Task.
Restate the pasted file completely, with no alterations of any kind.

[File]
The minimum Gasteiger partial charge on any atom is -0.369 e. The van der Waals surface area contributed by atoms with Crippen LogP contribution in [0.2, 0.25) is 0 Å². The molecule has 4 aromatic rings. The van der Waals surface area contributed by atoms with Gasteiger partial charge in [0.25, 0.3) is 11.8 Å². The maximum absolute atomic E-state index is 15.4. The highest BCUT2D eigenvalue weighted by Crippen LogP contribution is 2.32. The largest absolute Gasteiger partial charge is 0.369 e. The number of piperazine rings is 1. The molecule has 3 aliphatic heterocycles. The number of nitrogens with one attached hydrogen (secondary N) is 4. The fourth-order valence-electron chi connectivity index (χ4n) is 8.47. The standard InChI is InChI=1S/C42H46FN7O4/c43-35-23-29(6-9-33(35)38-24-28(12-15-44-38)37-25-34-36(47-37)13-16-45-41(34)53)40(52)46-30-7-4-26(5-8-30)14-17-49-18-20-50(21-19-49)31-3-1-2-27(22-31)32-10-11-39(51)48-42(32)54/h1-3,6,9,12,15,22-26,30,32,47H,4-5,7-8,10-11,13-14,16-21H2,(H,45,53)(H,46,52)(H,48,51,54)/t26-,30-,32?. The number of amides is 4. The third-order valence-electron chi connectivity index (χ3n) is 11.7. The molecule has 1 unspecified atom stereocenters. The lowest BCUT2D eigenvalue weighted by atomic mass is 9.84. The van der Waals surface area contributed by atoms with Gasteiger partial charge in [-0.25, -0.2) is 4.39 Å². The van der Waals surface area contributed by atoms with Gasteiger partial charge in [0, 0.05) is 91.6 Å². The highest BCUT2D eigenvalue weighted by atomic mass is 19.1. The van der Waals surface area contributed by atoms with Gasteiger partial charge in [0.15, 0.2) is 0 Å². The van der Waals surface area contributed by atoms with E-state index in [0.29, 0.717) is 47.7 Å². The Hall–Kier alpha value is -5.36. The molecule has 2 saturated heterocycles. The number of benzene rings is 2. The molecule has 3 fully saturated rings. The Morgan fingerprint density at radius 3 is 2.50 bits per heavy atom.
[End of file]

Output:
The minimum Gasteiger partial charge on any atom is -0.369 e. The van der Waals surface area contributed by atoms with Crippen LogP contribution in [0.2, 0.25) is 0 Å². The molecule has 4 aromatic rings. The van der Waals surface area contributed by atoms with Gasteiger partial charge in [0.25, 0.3) is 11.8 Å². The maximum absolute atomic E-state index is 15.4. The highest BCUT2D eigenvalue weighted by Crippen LogP contribution is 2.32. The largest absolute Gasteiger partial charge is 0.369 e. The number of piperazine rings is 1. The molecule has 3 aliphatic heterocycles. The number of nitrogens with one attached hydrogen (secondary N) is 4. The fourth-order valence-electron chi connectivity index (χ4n) is 8.47. The standard InChI is InChI=1S/C42H46FN7O4/c43-35-23-29(6-9-33(35)38-24-28(12-15-44-38)37-25-34-36(47-37)13-16-45-41(34)53)40(52)46-30-7-4-26(5-8-30)14-17-49-18-20-50(21-19-49)31-3-1-2-27(22-31)32-10-11-39(51)48-42(32)54/h1-3,6,9,12,15,22-26,30,32,47H,4-5,7-8,10-11,13-14,16-21H2,(H,45,53)(H,46,52)(H,48,51,54)/t26-,30-,32?. The number of amides is 4. The third-order valence-electron chi connectivity index (χ3n) is 11.7. The molecule has 1 unspecified atom stereocenters. The lowest BCUT2D eigenvalue weighted by atomic mass is 9.84. The van der Waals surface area contributed by atoms with Gasteiger partial charge in [-0.25, -0.2) is 4.39 Å². The van der Waals surface area contributed by atoms with Gasteiger partial charge in [0, 0.05) is 91.6 Å². The highest BCUT2D eigenvalue weighted by atomic mass is 19.1. The van der Waals surface area contributed by atoms with Gasteiger partial charge in [0.15, 0.2) is 0 Å². The van der Waals surface area contributed by atoms with E-state index in [0.29, 0.717) is 47.7 Å². The Hall–Kier alpha value is -5.36. The molecule has 2 saturated heterocycles. The number of benzene rings is 2. The molecule has 3 fully saturated rings. The Morgan fingerprint density at radius 3 is 2.50 bits per heavy atom.